New approaches for early detection and rapid response to invasive plants in the United States

  • Westbrooks R
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Currently, the Federal Interagency Committee for the Management of Noxious and Exotic Weeds is leading a national effort to develop and implement a National Early Detection and Rapid Response System for Invasive Plants in the United States. Ultimately, the system will be part of an All Taxa Early Detection and Rapid Response System under the National Invasive Species Management Plan. The overall purpose of developing such a system for invasive plants is to provide a coordinated framework of public and private partners to more effectively address new invasive plants through: (1) early detection and reporting of suspected new plants to appropriate officials, (2) identification and vouchering of submitted specimens by designated botanists, (3) verification of suspected new state, regional, and national plant records, (4) archival of new records in designated regional and plant databases, (5) rapid assessment of confirmed new records, and (6) rapid response to new records that are determined to be invasive. Currently, the U.S. Geological Survey is cooperating with state and regional partner groups in New England, the Gulf Coast, and the West to develop and field-test elements and processes that were identified in the Conceptual Design Plan. Once fully implemented across the nation, the proposed system will provide an important second line of defense against invasive plants that complements federal efforts to prevent unwanted introductions at the ports of entry.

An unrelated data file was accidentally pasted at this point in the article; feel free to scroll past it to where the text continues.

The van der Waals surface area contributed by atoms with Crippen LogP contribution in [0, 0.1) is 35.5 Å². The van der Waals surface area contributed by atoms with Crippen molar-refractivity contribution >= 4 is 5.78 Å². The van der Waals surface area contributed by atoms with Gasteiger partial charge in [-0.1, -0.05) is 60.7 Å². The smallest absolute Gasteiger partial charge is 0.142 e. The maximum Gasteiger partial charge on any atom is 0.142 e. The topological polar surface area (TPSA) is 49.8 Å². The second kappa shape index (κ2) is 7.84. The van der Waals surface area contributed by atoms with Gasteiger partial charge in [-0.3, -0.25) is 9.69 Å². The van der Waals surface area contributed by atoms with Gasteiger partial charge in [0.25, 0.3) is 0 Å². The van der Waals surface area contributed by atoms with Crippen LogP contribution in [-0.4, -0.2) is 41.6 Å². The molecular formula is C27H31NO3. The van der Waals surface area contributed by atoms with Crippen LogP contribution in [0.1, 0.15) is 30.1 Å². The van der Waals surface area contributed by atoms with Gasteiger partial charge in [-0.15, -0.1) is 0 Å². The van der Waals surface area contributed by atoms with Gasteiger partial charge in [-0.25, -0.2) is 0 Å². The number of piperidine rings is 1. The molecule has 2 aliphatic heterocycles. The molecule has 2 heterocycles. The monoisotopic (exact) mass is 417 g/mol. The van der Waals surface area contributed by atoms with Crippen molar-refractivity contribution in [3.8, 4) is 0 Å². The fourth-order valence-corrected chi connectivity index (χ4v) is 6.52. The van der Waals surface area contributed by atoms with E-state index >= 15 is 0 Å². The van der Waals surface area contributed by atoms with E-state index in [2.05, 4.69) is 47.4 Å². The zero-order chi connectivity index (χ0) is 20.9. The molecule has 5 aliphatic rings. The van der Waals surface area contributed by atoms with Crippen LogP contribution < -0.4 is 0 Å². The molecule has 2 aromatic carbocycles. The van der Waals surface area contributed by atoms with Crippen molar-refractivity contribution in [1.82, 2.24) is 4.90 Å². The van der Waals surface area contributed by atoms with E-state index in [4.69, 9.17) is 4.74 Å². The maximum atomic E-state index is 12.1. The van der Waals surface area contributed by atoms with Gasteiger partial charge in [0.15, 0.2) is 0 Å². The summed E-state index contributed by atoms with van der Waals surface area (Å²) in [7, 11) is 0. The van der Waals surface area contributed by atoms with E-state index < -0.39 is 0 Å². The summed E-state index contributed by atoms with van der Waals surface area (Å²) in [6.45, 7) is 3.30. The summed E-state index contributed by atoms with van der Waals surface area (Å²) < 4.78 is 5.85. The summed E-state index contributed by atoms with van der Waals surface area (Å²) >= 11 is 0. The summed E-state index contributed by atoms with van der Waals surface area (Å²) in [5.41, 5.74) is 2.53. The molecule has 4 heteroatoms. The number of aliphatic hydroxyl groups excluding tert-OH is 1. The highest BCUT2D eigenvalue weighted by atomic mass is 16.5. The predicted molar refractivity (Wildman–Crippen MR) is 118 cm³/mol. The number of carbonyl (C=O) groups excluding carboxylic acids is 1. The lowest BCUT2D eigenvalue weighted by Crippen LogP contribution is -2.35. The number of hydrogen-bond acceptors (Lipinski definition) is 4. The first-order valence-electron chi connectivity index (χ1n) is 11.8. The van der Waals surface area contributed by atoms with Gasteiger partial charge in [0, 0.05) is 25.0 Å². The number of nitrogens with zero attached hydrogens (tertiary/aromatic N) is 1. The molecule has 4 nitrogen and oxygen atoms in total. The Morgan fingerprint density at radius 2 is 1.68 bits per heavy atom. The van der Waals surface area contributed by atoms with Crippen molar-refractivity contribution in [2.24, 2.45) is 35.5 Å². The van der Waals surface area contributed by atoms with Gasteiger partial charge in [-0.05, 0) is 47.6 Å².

Author-supplied keywords

  • early detection
  • invasive plants
  • rapid assessment
  • rapid response

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  • R G Westbrooks

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